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Subject: Re: Automatic multi-resume feature for podcasts and audiobooks (FS#11748)

Re: Automatic multi-resume feature for podcasts and audiobooks (FS#11748)

From: sideral <>
Date: Tue, 04 Jan 2011 12:07:31 +0100

Paul Louden <> writes:
> On 12/26/2010 6:21 PM, sideral wrote:
>> Here's another thought. As I mentioned before, I view the autoresume
>> position as a per-track feature (hence, it has its place in the
>> database), whereas bookmarks take snapshots of playlists. Arguably,
>> what you want for your audiobooks is a bookmark, not a resume point
>> for each track. You shouldn't be using autoresume for your
>> audiobooks at all (that is, enable autoresume for your Podcasts
>> directory only).

> I don't see why "bookmarks" and "resume points" should be different in
> the end - there's a bookmark on stop function. It would make sense to
> replace the existing bookmark function with a better one that has the
> capability of the necessary automatic resuming behaviour.
> There really shouldn't be two separate ways of storing the last
> position in a track, and while that's necessary now, I think the goal
> should be to incorporate the two features into one, not make them
> explicitly separate, actually.

I agree with the sentiment that, ideally, resume positions in podcasts
(one per track) and audiobooks (one per album) should be stored and
recalled in the same way, and that using autoresume for one and
bookmarks for the other does not meet this requirement.

That said, I believe that both features have their merits, and it would
be hard to unify them under one umbrella:

* You can have as many bookmarks as you wish for each album or track,
  and they are portable across devices; but they clutter the filesystem,
  and require a separate user interface for selecting them, and it may
  not be obvious which bookmark was the last one if multiple exist.

* You have exactly one place where you last left off a track, and
  autoresume automatically remembers and recalls it for you when you
  start the track by whichever means you're used to (from DB, file
  browser, or playlist), without additional user intervention.

As you observed in an earlier message, autoresume works well for
podcasts, but falls a bit short for multi-track audiobooks, for two

1. For audiobooks, automatic track change should never resume the next
   track even if this has been enabled for podcasts.

2. The user's natural way to play an audiobook (from the database or the
   file browser) should entail generating a playlist comprising (at
   least) the to-be-resumed track and the remaining audiobook tracks,
   and resume at the last playback position.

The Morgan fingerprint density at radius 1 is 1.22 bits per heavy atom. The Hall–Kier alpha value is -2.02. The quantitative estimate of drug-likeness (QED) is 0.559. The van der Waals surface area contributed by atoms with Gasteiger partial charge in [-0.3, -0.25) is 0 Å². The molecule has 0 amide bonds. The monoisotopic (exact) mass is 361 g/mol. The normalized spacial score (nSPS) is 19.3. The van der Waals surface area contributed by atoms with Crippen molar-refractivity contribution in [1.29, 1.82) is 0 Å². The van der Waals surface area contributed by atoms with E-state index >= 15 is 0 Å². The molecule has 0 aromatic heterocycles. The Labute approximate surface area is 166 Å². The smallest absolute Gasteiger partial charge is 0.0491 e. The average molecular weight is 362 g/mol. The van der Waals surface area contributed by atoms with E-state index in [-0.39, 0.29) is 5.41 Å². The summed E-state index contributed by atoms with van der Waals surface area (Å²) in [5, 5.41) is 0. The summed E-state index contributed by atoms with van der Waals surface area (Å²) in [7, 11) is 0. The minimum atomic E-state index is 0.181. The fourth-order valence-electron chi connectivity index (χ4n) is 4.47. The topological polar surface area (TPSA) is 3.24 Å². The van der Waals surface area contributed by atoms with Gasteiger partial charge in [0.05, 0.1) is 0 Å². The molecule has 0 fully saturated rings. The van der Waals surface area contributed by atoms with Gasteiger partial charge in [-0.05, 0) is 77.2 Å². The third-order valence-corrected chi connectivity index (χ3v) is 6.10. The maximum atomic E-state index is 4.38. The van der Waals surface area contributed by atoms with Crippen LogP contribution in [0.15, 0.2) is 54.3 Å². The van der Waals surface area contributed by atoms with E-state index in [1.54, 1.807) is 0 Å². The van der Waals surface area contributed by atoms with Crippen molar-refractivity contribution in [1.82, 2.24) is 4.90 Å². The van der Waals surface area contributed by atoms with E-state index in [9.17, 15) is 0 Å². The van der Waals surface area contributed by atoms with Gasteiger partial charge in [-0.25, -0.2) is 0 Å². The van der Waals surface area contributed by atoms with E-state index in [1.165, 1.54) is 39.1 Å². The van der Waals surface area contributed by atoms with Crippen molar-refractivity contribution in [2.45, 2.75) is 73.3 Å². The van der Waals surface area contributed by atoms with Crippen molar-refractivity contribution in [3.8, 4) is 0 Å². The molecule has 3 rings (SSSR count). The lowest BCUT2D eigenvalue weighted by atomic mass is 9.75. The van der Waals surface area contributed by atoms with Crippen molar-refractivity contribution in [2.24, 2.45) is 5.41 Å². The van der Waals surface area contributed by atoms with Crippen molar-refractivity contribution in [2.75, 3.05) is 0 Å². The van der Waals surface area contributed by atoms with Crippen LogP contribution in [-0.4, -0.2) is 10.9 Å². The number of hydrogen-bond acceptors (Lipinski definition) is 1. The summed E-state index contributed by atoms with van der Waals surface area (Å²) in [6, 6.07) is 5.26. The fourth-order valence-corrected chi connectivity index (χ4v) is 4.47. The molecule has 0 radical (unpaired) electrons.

As food for thought, here's how the Clip's OF handles this, which I find
rather elegant: The OF solves Requirement 1 by requiring podcasts and
audiobooks to be in separate directories (/PODCASTS and /AUDIOBOOKS) and
enabling resume on automatic track change in one but not the other.
Requirement 2 is handled by remembering the last played track for each
podcast and audiobook album and highlighting the respective track when
entering the album in the DB browser [1].

I'd suggest to initially address Requirement 2 similarly to the OF by
allowing DB views to highlight the last-played track (we can already
record last-played time in DB).

I don't think we can address Requirement 1 in an automatic fashion
without either hard-coding directories (or genre tags, or track lengths)
or making them configurable, both of which people despise for different
reasons. I'd argue for making it configurable; barring that, I even
find it feasible to turn resume on automatic track change on and off
manually (I have put the setting on my quickscreen for easy access).

Finally, I'd like to point out one bit of inconsistency in the repeated
argument for basing autoresume on bookmarks or the existing
bookmark-on-stop function. The bookmarking system is powerful, but also
extremely complicated -- from a user's perspective, configuration-wise,
and implementation-wise. In my purely personal opinion, it is also
buggy as hell [2]. In comparison, the autoresume feature has a seamless
user experience, a trivial implementation, and arguably less complex

Under the criteria you are using to judge the autoresume feature, the
bookmarking system should never have been accepted despite clearly being
useful to many people. Yet, people are proposing to make the
bookmarking system even more complex to cater for autoresume as an
additional use case. I claim that this would lead to more additional
complexity and less architectural integrity than what I'm proposing, and
also that no one is going to do that work.


[1] and, IIRC, in the file browser on the Clip+ -- I have no way to
    check right now

[2] I've outlined some problems I've had with the bookmarking system in
    this comment:
Received on 2011-01-04

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